"I can't stand watching this torturous animal abuse," she alleged in a March 18 Facebook post.
Several sign-carrying activists protested at the pony ride and collected about 1,400 signatures via MoveOn. Then Winograd got specific, alleging that the ponies suffered from cracked hooves and lack of access to water. In a May 11 Facebook post, she claimed they were "suffering" from hoof problems "as they are forced to go round and round for hours, their faces or necks tethered to a metal turnstile."
She tweeted to celebrities Ellen DeGeneres and Roseanne Barr, telling the former, "We need your voice to stop animal cruelty."
This all got the attention of the city, which investigated the pony ride several times but found no evidence of any type of abuse. And Angel fought back, noting that the photos Winograd claimed showed "cracked" hooves showed normal wear and tear.
UC Davis equine expert Carolyn Stull says that, while she's never seen research on pony rides, if the animals are trained to perform the rides and be with children, then that's what they'll enjoy doing.
It's good if the work is somewhat equivalent to the ponies' everyday life of standing, walking and grazing, she says.
Pony rides "hardly go faster than a walk and then stop and stand around when the kids get on and off — so it's probably similar mileage they would get on a ranch," Stull says. "I think it's pretty healthy."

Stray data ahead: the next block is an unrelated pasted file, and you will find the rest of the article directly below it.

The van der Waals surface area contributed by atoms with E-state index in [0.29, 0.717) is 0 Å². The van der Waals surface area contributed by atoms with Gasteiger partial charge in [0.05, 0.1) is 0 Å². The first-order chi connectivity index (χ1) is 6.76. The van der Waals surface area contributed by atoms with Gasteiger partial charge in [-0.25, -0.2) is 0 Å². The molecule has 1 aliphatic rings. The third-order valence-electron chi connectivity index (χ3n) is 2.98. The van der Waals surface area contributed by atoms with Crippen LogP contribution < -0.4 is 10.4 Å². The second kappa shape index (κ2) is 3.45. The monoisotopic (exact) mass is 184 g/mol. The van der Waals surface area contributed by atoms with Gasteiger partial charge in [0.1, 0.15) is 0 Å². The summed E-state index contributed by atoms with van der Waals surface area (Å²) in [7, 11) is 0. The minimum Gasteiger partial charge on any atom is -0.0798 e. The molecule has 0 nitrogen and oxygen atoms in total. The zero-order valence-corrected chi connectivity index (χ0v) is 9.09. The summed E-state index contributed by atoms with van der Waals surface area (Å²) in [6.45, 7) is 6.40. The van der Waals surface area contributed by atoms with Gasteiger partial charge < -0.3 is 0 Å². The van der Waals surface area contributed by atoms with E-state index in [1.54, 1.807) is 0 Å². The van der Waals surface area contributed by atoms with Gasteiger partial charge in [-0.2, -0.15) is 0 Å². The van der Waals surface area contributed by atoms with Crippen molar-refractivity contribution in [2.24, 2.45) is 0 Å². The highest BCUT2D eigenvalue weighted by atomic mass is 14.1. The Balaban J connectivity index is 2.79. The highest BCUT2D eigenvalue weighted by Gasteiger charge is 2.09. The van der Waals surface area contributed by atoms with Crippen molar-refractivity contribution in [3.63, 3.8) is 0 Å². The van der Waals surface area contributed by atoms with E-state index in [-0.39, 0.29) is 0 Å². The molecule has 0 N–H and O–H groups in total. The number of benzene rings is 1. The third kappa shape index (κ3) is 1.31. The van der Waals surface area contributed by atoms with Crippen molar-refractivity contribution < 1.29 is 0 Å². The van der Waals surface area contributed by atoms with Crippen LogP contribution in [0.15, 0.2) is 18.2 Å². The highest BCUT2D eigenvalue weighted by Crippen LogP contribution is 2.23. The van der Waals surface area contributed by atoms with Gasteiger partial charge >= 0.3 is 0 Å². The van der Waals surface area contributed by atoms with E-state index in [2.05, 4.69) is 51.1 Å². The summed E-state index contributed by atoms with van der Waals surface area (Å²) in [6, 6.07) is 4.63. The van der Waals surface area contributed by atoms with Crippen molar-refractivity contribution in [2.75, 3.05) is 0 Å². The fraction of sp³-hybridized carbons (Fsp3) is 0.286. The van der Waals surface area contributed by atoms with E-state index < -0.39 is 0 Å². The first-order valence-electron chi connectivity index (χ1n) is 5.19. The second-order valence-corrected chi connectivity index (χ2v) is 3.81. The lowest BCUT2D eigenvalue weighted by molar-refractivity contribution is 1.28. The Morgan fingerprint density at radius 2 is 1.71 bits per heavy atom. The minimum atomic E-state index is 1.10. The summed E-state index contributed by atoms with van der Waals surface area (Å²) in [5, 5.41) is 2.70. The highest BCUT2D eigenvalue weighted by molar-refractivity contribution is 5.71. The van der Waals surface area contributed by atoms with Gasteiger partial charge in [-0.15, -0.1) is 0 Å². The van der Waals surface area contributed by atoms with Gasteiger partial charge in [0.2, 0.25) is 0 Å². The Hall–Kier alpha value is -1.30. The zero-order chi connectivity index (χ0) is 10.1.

In fact, when Angel and husband Jason Nester aren't providing rides to children, their ponies are roaming a 5-acre ranch in the historic, horse-country town of Fillmore, roughly 60 miles from Santa Monica.
Even so, on Sept. 9, Santa Monica City Council members Ted Winterer and Gleam Davis led a move to adopt a "non-animal" use for Angel's longtime market space. Before the hearing, Winograd blasted the rides on the news, telling Fox 11, "It's archaic ... to tether ponies and force them to plod in circles endlessly on concrete with exhaust in their face. It's inhumane."
Winterer, who voted to close Angel down on Main Street, tells L.A. Weekly he doesn't think she did anything wrong; he simply wanted to end the controversy.
"For years, it's sort of been an issue that's festering," Winterer says. "Marcy sort of threw an accelerant on those embers with her protests. ... I just thought a farmers market should be a place where everyone feels welcome," including those uncomfortable with pony rides.
Santa Monica officials asked city staff to find another place for Angel's business, but staff tell the Weekly that it would be illegal anywhere else in Santa Monica.